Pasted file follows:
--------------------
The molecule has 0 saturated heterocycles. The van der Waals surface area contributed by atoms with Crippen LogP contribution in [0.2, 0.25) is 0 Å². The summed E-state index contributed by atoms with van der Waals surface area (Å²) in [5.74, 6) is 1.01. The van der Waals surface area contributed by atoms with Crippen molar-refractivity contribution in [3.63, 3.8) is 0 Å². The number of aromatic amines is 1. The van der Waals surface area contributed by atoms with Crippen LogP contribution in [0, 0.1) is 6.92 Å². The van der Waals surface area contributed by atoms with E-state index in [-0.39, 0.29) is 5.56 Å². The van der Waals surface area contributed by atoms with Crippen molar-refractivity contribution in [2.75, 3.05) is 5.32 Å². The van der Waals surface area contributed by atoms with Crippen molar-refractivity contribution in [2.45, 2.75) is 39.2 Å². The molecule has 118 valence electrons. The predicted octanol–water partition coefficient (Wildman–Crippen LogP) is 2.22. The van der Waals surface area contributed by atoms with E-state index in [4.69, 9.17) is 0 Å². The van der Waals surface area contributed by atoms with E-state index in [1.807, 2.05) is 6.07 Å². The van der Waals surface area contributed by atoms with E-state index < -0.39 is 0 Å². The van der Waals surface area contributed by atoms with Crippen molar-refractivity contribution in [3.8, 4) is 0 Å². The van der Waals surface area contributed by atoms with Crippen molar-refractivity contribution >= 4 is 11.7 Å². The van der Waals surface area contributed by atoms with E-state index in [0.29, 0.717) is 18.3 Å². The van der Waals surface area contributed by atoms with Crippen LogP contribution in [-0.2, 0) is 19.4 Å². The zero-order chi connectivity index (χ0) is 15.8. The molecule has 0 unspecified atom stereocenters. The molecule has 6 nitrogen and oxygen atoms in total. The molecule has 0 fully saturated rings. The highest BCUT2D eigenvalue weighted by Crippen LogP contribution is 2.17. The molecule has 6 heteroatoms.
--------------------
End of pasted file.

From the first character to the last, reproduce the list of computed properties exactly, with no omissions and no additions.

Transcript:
The molecule has 0 saturated heterocycles. The van der Waals surface area contributed by atoms with Crippen LogP contribution in [0.2, 0.25) is 0 Å². The summed E-state index contributed by atoms with van der Waals surface area (Å²) in [5.74, 6) is 1.01. The van der Waals surface area contributed by atoms with Crippen molar-refractivity contribution in [3.63, 3.8) is 0 Å². The number of aromatic amines is 1. The van der Waals surface area contributed by atoms with Crippen LogP contribution in [0, 0.1) is 6.92 Å². The van der Waals surface area contributed by atoms with E-state index in [-0.39, 0.29) is 5.56 Å². The van der Waals surface area contributed by atoms with Crippen molar-refractivity contribution in [2.75, 3.05) is 5.32 Å². The van der Waals surface area contributed by atoms with Crippen molar-refractivity contribution in [2.45, 2.75) is 39.2 Å². The molecule has 118 valence electrons. The predicted octanol–water partition coefficient (Wildman–Crippen LogP) is 2.22. The van der Waals surface area contributed by atoms with E-state index in [4.69, 9.17) is 0 Å². The van der Waals surface area contributed by atoms with E-state index in [1.807, 2.05) is 6.07 Å². The van der Waals surface area contributed by atoms with E-state index < -0.39 is 0 Å². The van der Waals surface area contributed by atoms with Crippen molar-refractivity contribution in [3.8, 4) is 0 Å². The van der Waals surface area contributed by atoms with Crippen molar-refractivity contribution >= 4 is 11.7 Å². The van der Waals surface area contributed by atoms with E-state index in [0.29, 0.717) is 18.3 Å². The van der Waals surface area contributed by atoms with Crippen LogP contribution in [-0.2, 0) is 19.4 Å². The zero-order chi connectivity index (χ0) is 15.8. The molecule has 0 unspecified atom stereocenters. The molecule has 6 nitrogen and oxygen atoms in total. The molecule has 0 fully saturated rings. The highest BCUT2D eigenvalue weighted by Crippen LogP contribution is 2.17. The molecule has 6 heteroatoms.